OSHA requirements are set by statute, standards and regulations. Our interpretation letters explain these requirements and how they apply to particular circumstances, but they cannot create additional employer obligations. This letter constitutes OSHA's interpretation of the requirements discussed. Note that our enforcement guidance may be affected by changes to OSHA rules. Also, from time to time we update our guidance in response to new information. To keep apprised of such developments, you can consult OSHA's website at https://www.osha.gov.

May 4, 1988

The Honorable Hamilton Fish, Jr.
House of Representatives
Washington, D.C. 20515

Dear Congressman Fish:

This is in response to your letter of April 7, enclosing correspondence from your constituent, Commissioner Lewis Knapp of East Fishkill, New York, expressing concern about the Occupational Safety and Health Administration's (OSHA) training requirements for volunteer fire company personnel.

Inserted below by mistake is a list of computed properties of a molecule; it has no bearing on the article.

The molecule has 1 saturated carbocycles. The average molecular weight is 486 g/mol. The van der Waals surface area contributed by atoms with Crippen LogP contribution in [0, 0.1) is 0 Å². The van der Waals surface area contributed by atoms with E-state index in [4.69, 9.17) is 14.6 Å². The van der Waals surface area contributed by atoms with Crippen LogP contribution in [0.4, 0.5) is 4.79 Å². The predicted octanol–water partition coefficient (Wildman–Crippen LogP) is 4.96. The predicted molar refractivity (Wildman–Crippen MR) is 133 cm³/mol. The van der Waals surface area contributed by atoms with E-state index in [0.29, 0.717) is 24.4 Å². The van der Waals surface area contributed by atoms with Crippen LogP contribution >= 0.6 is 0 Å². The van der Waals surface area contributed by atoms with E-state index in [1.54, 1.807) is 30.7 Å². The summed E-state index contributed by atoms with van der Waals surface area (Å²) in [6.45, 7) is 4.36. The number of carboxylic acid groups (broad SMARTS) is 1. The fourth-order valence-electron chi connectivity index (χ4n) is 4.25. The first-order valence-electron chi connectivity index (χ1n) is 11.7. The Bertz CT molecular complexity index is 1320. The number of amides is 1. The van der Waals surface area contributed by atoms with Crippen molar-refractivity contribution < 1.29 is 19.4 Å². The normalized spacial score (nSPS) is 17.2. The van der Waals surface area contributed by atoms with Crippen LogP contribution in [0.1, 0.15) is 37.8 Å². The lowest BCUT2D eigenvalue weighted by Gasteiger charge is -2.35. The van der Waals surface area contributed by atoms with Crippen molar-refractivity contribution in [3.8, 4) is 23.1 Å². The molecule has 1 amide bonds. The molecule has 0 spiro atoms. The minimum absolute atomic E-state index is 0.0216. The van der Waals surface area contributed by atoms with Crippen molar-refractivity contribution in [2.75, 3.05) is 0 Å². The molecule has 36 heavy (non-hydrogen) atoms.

As you may be aware, Section 3(5) of the Occupational Safety and Health Act of 1970 (the Act) specifically excludes the employees of State and local government from coverage under Federal OSHA. The Act does, however, encourage States to assume responsibility for their own occupational safety and health programs under a plan approved by the U.S. Department of Labor. Each State plan must include comprehensive coverage of public employees of the State and its political subdivisions that is "at least as effective" as the coverage which is applicable to the private sector employees. As you may know, the State of New York administers such a State plan, applicable only to public employees of the State and its political subdivisions, pursuant to its Public Employees Safety and Health (PESH) Act, Chapter 729 of the Law of 1980. (Private sector employment in New York remains under Federal OSHA authority.) Under its OSHA-approved State plan and in accordance with Section 27-a(4)(a) of the PESH Act, New York adopts and enforces occupational safety and health standards in the public sector which are identical to OSHA's.